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Little Rock FBI offers free training to help know your rights when pulled over

In the wake of George Floyd's death, the Little Rock FBI wants you to know your rights if you ever find yourself in a similar situation.

LITTLE ROCK, Ark — In the wake of George Floyd's death, the Little Rock FBI wants you to know your rights if you ever find yourself in a similar situation.

"There's a lot of confusion about how people should interact with the police. There's a lot of confusion about how the police should be interacting with you," supervisory special agent Ryan Kennedy said.

As protests against police brutality simmer down across the country, the Little Rock FBI is taking action to make sure an incident like George Floyd's death does not happen in Arkansas.

"We are being much more active in terms of pushing this training to the forefront," Kennedy said.

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The FBI is offering a free Civil Rights training program for both police officers and the public, to help you better understand what rights you have and what rights officers have. Both law enforcement the public often sit in on the same class.

"When an officer can use force, to when they can use lethal force, to what rights a person has when they're in custody of the police or when they are engaging with police officers," Kennedy said.

Kennedy is one of the instructors. The program has been in place for three years, but he feels not enough people know about it and it can be lifesaving information.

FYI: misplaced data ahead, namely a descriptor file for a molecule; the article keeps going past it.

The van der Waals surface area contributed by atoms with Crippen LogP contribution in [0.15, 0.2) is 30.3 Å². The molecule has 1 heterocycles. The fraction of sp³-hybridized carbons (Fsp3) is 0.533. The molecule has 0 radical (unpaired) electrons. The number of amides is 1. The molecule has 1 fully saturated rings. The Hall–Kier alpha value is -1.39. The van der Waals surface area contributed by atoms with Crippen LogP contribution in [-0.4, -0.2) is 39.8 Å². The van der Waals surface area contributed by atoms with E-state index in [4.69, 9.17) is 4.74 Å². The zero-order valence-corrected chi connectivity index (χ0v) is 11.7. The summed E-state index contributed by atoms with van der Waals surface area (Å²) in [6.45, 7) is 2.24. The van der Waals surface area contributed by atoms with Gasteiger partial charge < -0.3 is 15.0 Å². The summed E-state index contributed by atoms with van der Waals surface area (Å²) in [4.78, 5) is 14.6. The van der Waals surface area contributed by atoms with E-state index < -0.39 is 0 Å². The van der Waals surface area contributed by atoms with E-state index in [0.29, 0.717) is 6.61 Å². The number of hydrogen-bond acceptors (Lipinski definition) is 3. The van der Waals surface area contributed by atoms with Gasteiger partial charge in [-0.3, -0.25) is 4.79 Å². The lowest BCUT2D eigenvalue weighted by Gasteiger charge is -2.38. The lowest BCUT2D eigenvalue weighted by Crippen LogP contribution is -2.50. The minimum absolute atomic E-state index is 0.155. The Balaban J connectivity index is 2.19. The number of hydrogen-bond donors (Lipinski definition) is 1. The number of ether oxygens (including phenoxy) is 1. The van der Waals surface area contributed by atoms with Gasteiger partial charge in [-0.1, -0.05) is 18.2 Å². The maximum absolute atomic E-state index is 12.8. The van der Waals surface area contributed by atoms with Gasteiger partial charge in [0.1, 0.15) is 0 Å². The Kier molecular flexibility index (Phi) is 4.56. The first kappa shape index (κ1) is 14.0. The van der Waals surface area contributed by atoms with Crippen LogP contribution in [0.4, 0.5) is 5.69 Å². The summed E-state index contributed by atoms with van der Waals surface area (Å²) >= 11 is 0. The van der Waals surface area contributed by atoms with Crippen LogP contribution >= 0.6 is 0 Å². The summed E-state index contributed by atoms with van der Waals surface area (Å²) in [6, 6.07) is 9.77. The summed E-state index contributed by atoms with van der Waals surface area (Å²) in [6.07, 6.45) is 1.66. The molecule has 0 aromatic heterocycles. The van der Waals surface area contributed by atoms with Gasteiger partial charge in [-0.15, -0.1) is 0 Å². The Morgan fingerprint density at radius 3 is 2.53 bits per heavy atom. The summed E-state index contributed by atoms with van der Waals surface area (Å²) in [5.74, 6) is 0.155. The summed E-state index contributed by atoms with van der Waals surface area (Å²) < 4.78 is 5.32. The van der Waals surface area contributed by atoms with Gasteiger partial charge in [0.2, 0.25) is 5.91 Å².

"Say you get pulled over for a speeding ticket. The officer pulls you out of the car and starts to threaten you with violence. So, we talk about what kind of potential violation that would be. We talk about how you should respond to that," he said.

He also said the course emphasizes the importance of reporting incidents where police are violating your rights directly to the FBI.

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“We talk a lot about the FBI’s roll in these investigations. One of the things we talk about is when we’re looking at these kinds of violations, we’re not looking at race, gender, sexual orientation— we’re looking at the facts," Kennedy said.

Two law enforcement agencies in Arkansas have already requested to be a part of an upcoming class.

"We have not had one yet where we have not had very difficult conversations," Kennedy said. "But people have walked out feeling better about everyone in the room and coming to a greater understanding of why law enforcement officers are law enforcement officers and why the public is concerned about things they should be concerned about," Kennedy said.

The course lasts about two hours and the FBI is looking to do about two classes a month. Call the FBI at 501-221-9100 and ask for the community outreach specialist if you would like to sign up.